So accustomed have we become to media armchair psychoanalysis of tea partiers’ motives that it’s downright jarring to watch them for once being taken at their word. There’s almost a feeling of suspense as this rolls on: Sure, Matt Welch and Byron York and even Rod Dreher claim, either from firsthand knowledge or via trusted sources, that the rally wasn’t the freak show it’s being portrayed as, but the way this genre of right-wing-protest video typically works is to cherry-pick the most offensive signs and then pronounce the whole rally a Nuremberg by another name. When it doesn’t happen here, it’s like watching a cowboy movie that somehow doesn’t end in a shootout. Luckily, Marc Ambinder, speaking for pretty much the entire mainstream media, is around to fire his gun:
Logically, there is no way I can assess the collective motivations of 70,000 people in Washington, or the tens of thousands of people who showed up at other events across the country. And, in truth, I confess to having an inner Maureen Dowd voice — and not the snarky part of that voice — but the voice that tells me that these protests are proximately motivated by policy concerns. Ultimately, this voice tells me, they’re motivated by tremendous anxiety about the direction of history, and how it seems to be moving away from them — white, traditional, bounded — and toward something else — global, multicolored, unbounded, experimental. This is the Silent Majority, the neo-Bircherite majority, the reactionary id that resents affirmative action, ethnic integration and gays — the impulse that links government spending with help for poor black people. Direct racial animus against Barack Obama is not something that anyone ought to dismiss, as one look at racial aversion from 2008 shows.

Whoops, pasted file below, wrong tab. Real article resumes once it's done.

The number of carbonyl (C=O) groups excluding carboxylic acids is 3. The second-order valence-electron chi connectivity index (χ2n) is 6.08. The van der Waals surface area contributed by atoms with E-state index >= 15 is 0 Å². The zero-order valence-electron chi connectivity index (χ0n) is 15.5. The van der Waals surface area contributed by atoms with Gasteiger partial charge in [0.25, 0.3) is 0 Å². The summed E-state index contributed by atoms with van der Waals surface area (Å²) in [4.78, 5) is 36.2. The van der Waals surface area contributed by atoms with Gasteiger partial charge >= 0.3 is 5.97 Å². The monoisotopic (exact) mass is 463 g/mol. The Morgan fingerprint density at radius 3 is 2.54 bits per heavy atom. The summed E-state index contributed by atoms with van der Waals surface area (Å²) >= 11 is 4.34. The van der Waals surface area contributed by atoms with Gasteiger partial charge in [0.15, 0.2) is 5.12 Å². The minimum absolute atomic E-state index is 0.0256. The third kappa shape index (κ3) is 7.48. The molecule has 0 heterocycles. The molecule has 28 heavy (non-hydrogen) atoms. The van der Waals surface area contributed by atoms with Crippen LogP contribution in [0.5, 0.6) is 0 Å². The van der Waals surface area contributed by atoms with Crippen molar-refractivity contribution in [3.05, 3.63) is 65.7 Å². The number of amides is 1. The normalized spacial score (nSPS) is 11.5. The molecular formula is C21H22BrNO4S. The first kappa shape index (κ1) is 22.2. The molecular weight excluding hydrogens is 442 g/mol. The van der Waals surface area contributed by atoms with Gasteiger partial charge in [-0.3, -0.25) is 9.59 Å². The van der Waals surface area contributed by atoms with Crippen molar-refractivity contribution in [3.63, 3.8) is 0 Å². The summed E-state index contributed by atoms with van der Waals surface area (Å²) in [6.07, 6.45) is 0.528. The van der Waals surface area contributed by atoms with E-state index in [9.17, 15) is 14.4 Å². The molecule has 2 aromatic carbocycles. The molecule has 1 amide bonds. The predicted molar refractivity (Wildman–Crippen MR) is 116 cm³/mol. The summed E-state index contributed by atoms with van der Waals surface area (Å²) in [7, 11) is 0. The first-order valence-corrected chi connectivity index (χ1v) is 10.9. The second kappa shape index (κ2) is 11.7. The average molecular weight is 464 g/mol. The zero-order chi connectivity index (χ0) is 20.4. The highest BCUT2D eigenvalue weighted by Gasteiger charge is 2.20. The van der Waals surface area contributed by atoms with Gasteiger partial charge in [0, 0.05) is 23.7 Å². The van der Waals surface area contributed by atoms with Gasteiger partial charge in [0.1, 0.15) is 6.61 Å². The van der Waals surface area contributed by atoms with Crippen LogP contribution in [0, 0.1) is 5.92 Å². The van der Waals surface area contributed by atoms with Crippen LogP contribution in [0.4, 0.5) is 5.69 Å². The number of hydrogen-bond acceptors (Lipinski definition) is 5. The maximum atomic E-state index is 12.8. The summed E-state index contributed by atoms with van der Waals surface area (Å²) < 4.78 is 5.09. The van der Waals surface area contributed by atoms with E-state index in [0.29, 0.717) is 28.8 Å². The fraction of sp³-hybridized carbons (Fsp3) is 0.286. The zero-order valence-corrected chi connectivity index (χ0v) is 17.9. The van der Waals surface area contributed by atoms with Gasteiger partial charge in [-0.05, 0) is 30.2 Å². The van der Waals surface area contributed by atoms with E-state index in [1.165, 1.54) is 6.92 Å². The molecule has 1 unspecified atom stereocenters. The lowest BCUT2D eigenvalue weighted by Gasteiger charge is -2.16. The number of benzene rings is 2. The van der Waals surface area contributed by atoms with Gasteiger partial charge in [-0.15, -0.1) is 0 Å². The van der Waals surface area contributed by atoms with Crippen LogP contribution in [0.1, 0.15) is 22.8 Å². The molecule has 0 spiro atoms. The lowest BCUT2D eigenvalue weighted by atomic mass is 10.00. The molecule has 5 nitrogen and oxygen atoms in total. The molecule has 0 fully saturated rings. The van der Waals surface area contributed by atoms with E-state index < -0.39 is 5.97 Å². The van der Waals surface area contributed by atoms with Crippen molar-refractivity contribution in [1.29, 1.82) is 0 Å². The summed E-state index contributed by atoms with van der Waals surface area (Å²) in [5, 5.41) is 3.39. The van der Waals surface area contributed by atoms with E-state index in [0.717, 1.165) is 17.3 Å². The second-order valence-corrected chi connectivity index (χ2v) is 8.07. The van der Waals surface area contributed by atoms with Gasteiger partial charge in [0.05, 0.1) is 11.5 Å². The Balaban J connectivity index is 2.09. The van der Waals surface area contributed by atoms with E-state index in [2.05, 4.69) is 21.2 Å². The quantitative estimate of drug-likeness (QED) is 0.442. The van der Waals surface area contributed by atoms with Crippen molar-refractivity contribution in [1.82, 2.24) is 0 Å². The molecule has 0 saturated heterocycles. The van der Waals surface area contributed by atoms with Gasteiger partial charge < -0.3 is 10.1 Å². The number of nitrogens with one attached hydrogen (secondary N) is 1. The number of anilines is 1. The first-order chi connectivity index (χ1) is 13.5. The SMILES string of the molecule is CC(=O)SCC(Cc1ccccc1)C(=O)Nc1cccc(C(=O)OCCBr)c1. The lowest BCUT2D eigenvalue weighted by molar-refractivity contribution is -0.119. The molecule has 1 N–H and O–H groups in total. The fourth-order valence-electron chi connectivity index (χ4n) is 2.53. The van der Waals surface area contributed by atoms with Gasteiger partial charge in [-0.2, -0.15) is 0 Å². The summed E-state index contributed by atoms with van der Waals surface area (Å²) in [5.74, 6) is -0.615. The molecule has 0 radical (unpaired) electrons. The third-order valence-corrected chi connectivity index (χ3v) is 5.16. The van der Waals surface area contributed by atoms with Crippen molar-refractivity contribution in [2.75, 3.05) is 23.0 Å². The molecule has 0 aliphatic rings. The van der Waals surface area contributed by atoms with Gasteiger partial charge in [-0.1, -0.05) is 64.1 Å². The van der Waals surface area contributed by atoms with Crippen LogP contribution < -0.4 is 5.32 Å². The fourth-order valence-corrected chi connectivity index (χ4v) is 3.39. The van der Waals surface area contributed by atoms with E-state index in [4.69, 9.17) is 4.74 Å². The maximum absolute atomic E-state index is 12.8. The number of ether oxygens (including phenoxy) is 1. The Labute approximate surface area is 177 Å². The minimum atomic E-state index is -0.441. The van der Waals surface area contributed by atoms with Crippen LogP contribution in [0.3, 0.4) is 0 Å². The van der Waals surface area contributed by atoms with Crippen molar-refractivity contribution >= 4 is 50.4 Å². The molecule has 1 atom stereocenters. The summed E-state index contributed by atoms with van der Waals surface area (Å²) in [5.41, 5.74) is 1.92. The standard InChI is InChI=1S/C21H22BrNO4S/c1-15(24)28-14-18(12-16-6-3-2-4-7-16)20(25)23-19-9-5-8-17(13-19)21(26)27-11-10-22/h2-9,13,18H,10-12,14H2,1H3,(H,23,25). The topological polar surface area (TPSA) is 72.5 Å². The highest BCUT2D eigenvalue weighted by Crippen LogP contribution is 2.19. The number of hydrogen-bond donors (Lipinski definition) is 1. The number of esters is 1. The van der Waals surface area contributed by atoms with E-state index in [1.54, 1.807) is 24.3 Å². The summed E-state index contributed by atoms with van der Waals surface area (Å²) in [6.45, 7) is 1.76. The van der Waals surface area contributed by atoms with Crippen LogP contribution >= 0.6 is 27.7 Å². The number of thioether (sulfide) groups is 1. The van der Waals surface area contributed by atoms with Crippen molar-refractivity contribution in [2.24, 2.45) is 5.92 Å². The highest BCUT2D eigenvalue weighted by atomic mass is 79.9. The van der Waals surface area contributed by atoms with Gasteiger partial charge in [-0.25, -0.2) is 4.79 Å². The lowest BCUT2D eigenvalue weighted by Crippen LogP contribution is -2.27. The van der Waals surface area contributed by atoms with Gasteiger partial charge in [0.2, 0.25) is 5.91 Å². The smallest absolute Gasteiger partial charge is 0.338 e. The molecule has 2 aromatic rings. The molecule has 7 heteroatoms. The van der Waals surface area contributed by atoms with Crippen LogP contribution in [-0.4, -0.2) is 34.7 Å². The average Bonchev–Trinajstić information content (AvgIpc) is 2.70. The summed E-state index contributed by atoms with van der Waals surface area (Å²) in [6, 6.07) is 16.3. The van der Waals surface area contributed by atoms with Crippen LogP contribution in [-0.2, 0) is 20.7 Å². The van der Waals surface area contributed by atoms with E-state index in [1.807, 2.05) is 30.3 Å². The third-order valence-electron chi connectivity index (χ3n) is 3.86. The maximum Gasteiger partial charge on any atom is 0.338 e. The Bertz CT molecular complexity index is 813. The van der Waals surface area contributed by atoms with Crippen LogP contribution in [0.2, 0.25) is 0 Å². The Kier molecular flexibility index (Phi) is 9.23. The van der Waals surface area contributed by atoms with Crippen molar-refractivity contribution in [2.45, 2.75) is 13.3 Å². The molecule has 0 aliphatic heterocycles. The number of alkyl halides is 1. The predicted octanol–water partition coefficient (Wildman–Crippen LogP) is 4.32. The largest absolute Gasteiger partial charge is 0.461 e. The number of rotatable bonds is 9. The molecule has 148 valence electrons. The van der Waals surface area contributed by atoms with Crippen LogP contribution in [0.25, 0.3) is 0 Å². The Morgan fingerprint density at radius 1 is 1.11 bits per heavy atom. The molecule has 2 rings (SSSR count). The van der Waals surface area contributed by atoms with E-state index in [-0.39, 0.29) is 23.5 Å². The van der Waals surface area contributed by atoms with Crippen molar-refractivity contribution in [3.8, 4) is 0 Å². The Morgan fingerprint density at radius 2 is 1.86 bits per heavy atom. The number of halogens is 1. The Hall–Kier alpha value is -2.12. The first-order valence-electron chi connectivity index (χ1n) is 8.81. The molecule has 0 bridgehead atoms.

You’ll get much the same vibe from this short piece by New Yorker bien pensant Hendrik Hertzberg. Feel free to ascribe to the mob any motive you like — racism, “nativism,” simple confusion — so long as it’s improper, illegitimate, and therefore conducive to dismissing their stated concerns about government bloat out of hand. Exit question: The most compelling part of this, I think, is the bit about how disgusted the protesters are with both parties. There’s room here for a third-party movement in 2012 a la Perot, but one which would probably guarantee a result similar to 1992 — i.e. a Democratic victory enabled by the indie candidate draining votes from the GOP. Is there anyone out there willing to risk that and go third-party anyway?